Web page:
There's a Gap in Los Angeles at the infamous Grove Shopping Center that is a two story mega Gap, with Baby Gap, Boy Gap, Diane Von Furstenburg baby clothes Gap, Body Gap and the creme de la creme, Maternity Gap. It's quite literally a Mecca for pregnant women and moms, and I have had my fair share of melt downs in this store over the years during my own VERY challenging fertility journey. I've witnessed very pregnant women buying yummy cotton maternity shirts, or baby clothes for their child to be, or just walking around in a pregnant daze with their own personal soundtrack and people smiling from ear to ear while holding the door open for them. For the past five years, while trying to get pregnant, I've left the Gap-azon after buying a cute newborn outfit for someone else's child, in all sorts of states that I'm not necessarily proud of: I've left crying, cursing God, and laughing maniacally at the injustice of life while quietly convincing myself that my life is better than theirs because I have freedom and the ability to go to the movies whenever I want. As if a comparison of one person's life to another is ever a way to live. Needless to say, this particular Gap holds a lot of emotions and memories for me.
Well, the most amazing thing happened the other day at THE Gap.
After a lot of literal blood, sweat and tears and some good fortune, I was now one of the very pregnant women shopping for a cotton maternity shirt, for $4.99 on sale, with horizontal stripes, to fit over my 7 month pregnant belly. My internal soundtrack was a mixture of Adele, The Beatles and a groovy chant by Guru Singh. I wasn't in a daze, quite the contrary, this moment was not lost on me. In fact, I had a smile from ear to ear that finally I was having my Gap moment in the sun. Finally, I was going to be the lady who people smile at "just because" and who folks hold open doors for. I was/am seven months pregnant buying maternity clothes and I wanted to soak up this moment and make it last forever.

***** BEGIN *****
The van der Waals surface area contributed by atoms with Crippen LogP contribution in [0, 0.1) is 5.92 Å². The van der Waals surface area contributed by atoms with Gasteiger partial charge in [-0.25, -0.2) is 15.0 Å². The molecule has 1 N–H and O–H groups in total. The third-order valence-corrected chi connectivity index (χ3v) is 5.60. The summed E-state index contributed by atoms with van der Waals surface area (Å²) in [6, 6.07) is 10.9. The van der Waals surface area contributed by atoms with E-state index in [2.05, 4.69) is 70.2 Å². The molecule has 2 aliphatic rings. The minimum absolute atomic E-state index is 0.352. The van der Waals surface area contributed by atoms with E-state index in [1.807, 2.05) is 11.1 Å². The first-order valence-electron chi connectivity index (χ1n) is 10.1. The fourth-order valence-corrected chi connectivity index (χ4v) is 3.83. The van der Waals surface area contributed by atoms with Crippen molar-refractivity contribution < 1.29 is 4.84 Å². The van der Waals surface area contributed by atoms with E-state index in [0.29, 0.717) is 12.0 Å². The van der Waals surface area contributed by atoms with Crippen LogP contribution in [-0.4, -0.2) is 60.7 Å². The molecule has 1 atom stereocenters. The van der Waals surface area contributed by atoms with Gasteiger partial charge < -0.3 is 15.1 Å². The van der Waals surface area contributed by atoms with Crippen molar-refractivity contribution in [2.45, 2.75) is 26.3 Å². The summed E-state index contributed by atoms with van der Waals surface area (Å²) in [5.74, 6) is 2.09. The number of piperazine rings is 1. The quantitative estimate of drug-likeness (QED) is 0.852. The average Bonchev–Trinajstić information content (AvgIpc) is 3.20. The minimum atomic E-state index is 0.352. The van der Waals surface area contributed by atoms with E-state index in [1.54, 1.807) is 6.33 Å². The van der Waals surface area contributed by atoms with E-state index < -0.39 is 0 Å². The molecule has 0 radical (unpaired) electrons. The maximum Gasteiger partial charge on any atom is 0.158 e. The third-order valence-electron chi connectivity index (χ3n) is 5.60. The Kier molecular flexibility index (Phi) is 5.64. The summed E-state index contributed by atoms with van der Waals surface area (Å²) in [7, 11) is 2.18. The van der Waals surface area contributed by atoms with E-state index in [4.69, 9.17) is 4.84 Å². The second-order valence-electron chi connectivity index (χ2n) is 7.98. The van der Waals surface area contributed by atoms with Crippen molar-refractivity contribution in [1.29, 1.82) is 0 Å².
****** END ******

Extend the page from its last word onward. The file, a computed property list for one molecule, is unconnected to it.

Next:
This lovely sales associate named Tean asked if I was doing okay and if I needed help, and we struck up a conversation.
"How far along are you?", she asked.
"Seven Months", choking back tears of joy.
"And you're having a girl." It wasn't a question, mind you. It was a statement.
"Good guess, Tean. Yes, I'm having a girl."
Tean then said, "Well, I hope you're going to name her RUBY."
I dropped my striped shirt on the floor and became flushed, "What did you say?"
Tean repeated exactly the same words as before, "I hope you're going to name her Ruby."
I literally couldn't believe my ears.
"Why are you saying that?" I asked her as I let the tears fall, "That's my Grandmother's name and yes, Ruby is a name we are seriously considering. One of two names actually. But we were just waiting to meet her to make the final decision." Tean and I talked for the next hour and had an incredible conversation. She's twenty seven and in the process of adopting two boys. Her sparkly eyes and incredibly open heart made me want to stay at The Gap all day and chat. The bottom line explanation, according to Tean, for this 1 in a billion moment happening is that she has always had spirits hanging around her and that the words, "I hope you name her Ruby" was said by "someone" and she just blurted it out.
Whether it was my Grandmother, who I worshipped with all of my being and who taught me card games, manners and the proper way to snap and prepare green beans, or the little spirit that's been hanging around me for so many years and is now in my belly, or the both of them conspiring and imploring us to choose the name that we've always had in our hearts, Lord knows I don't need much more convincing than that moment with Tean to know that Ruby it is.
At the end of our chat, Tean and I hugged for a very long time, and we actually said that we loved each other as I left. Who does that? The profundity of this moment will never leave me. It's a story I will share with anyone who will listen and especially with my daughter. It's a story of perseverance and never giving up on a dream, facing the incredibly difficult challenges that life throws us as best we can, and to always be open to the miracles around us, big and small, everyday. It's a theme I've written about, even when I wasn't quite sure I believed it. But now, I'm a believer, and in my darkest moments, I will always have THE GAP.
Note to Self: Expect a miracle. For reals.